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Cowichan Tribes taps BC Builds for new 199-unit rental project in Duncan

Project 1 of 3 recently announced through new program aimed at accelerating rental housing
A new 199-unit rental complex will be constructed at 222 Cowichan Way in Duncan. (Submitted graphic)

A new four to six-storey, 199-unit rental complex will be constructed on reserve land owned by Cowichan Tribes at 222 Cowichan Way in Duncan.

The project, which will be developed by Cowichan Tribes economic arm Khowutzun Development, is part of the province’s new BC Builds program that looks to lower construction costs, speed up timelines, and deliver more homes that middle-income people who live and work in B.C. can afford.

The initiative will leverage government, community and non-profit owned and underused land with $2 billion in low-cost financing, and a commitment of $950 million for the overall program.


The project by Cowichan Tribes, one of three projects that the province has recently announced through BC Builds, will have a minimum of 20 per cent of the units that will be rented at 20 per cent below market value, with a goal of delivering even more units at below-market rates.

It will also provide a new governance headquarters for Cowichan Tribes, and space for Indigenous businesses.

“Anyone looking for a place to live knows how hard it is; even if you make a decent salary there are not enough rental homes people can afford,” said Premier David Eby.

“The private sector alone has not been able to deliver the homes middle-class people in B.C. need. That’s why we’re taking action through BC Builds to deliver lower-cost middle-income homes, faster, so the people who keep our communities working — like teachers, nurses, and construction workers — can find homes they can afford in the communities they love.”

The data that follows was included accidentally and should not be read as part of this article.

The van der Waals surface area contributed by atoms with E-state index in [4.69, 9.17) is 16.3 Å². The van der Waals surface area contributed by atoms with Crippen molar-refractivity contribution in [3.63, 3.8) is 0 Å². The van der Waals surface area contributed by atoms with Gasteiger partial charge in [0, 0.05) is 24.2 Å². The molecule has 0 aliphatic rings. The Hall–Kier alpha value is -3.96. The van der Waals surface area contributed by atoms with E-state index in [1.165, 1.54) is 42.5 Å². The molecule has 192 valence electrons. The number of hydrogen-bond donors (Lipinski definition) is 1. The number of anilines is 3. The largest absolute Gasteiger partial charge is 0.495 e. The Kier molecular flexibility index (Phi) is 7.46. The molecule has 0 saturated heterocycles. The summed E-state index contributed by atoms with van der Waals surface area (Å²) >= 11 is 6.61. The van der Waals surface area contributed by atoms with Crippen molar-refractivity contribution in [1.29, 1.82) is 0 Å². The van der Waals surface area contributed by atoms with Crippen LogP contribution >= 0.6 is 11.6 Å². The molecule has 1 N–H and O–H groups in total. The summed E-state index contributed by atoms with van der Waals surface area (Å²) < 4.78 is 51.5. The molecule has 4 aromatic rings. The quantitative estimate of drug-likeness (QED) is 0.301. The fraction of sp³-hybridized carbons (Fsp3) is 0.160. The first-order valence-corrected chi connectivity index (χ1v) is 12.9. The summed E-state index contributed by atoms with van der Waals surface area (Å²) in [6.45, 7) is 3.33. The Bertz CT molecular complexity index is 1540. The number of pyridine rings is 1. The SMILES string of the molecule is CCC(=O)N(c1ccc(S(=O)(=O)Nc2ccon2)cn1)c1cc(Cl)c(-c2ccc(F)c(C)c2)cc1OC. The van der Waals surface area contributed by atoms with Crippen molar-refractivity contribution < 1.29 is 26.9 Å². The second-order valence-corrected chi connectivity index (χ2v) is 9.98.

BC Builds works in partnership with non-profits, local governments, First Nations and the development sector to identify available underused land, provide financing and funding, and deliver projects that create more homes and help bring costs more in line with what middle-income households earn.

All BC Builds units have a target of middle-income households spending no more than approximately 30 per cent of their income on rent.

The rents for BC Builds will not exceed market rent for that community, and will in many cases be below.

The program also works with municipalities, landowners, residential builders and housing operators to move projects from concept to construction within 12 to 18 months, compared to the current of average of three to five years.

This will be accomplished by streamlining municipal development processes and by working with landowners, municipalities and residential builders to remove barriers.

“Too many middle-class families are struggling to find a place to live that they can afford, and that’s holding people and our economy back,” said Ravi Kahlon, minister of Housing.

“BC Builds is designed to meet this moment, overcome challenging market conditions, and deliver lower-cost rental homes for the people who deliver the services we rely on, and drive our economy forward, so they can build good lives here and thrive.”

But Sonia Furstenau, MLA for the Cowichan Valley and head of the BC Green Party, said that with the BC Builds program, the NDP government has abandoned British Columbians who struggle the most with costs of living

“Premier Eby has chosen to support British Columbians with earnings over $85,000 per year, ignoring the desperate reality the majority of British Columbians are facing,” she said.

“Where is the support for the truly middle-income households, who make up over half of B.C.’s population?”

Robert Barron

About the Author: Robert Barron

Since 2016, I've had had the pleasure of working with our dedicated staff and community in the Cowichan Valley.
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